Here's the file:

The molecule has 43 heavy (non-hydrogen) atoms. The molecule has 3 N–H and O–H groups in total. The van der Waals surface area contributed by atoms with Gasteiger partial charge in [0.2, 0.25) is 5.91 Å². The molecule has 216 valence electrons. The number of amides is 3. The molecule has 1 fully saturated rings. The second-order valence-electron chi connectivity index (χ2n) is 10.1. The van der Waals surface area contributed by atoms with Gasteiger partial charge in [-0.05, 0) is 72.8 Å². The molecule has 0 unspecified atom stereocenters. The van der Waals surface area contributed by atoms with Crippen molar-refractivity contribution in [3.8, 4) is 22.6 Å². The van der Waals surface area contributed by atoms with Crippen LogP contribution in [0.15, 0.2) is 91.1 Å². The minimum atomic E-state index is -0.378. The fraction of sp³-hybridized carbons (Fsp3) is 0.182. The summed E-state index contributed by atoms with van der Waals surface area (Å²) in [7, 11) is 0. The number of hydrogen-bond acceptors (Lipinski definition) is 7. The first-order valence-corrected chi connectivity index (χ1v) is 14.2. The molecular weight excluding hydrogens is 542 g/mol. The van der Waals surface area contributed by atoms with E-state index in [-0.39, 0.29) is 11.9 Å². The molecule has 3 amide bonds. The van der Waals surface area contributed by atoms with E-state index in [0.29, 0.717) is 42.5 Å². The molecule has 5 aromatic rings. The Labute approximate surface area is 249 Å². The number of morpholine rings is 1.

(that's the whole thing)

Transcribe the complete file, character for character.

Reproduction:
The molecule has 43 heavy (non-hydrogen) atoms. The molecule has 3 N–H and O–H groups in total. The van der Waals surface area contributed by atoms with Gasteiger partial charge in [0.2, 0.25) is 5.91 Å². The molecule has 216 valence electrons. The number of amides is 3. The molecule has 1 fully saturated rings. The second-order valence-electron chi connectivity index (χ2n) is 10.1. The van der Waals surface area contributed by atoms with Gasteiger partial charge in [-0.05, 0) is 72.8 Å². The molecule has 0 unspecified atom stereocenters. The van der Waals surface area contributed by atoms with Crippen molar-refractivity contribution in [3.8, 4) is 22.6 Å². The van der Waals surface area contributed by atoms with Crippen LogP contribution in [0.15, 0.2) is 91.1 Å². The minimum atomic E-state index is -0.378. The fraction of sp³-hybridized carbons (Fsp3) is 0.182. The summed E-state index contributed by atoms with van der Waals surface area (Å²) in [7, 11) is 0. The number of hydrogen-bond acceptors (Lipinski definition) is 7. The first-order valence-corrected chi connectivity index (χ1v) is 14.2. The molecular weight excluding hydrogens is 542 g/mol. The van der Waals surface area contributed by atoms with E-state index in [-0.39, 0.29) is 11.9 Å². The molecule has 3 amide bonds. The van der Waals surface area contributed by atoms with E-state index in [0.29, 0.717) is 42.5 Å². The molecule has 5 aromatic rings. The Labute approximate surface area is 249 Å². The number of morpholine rings is 1.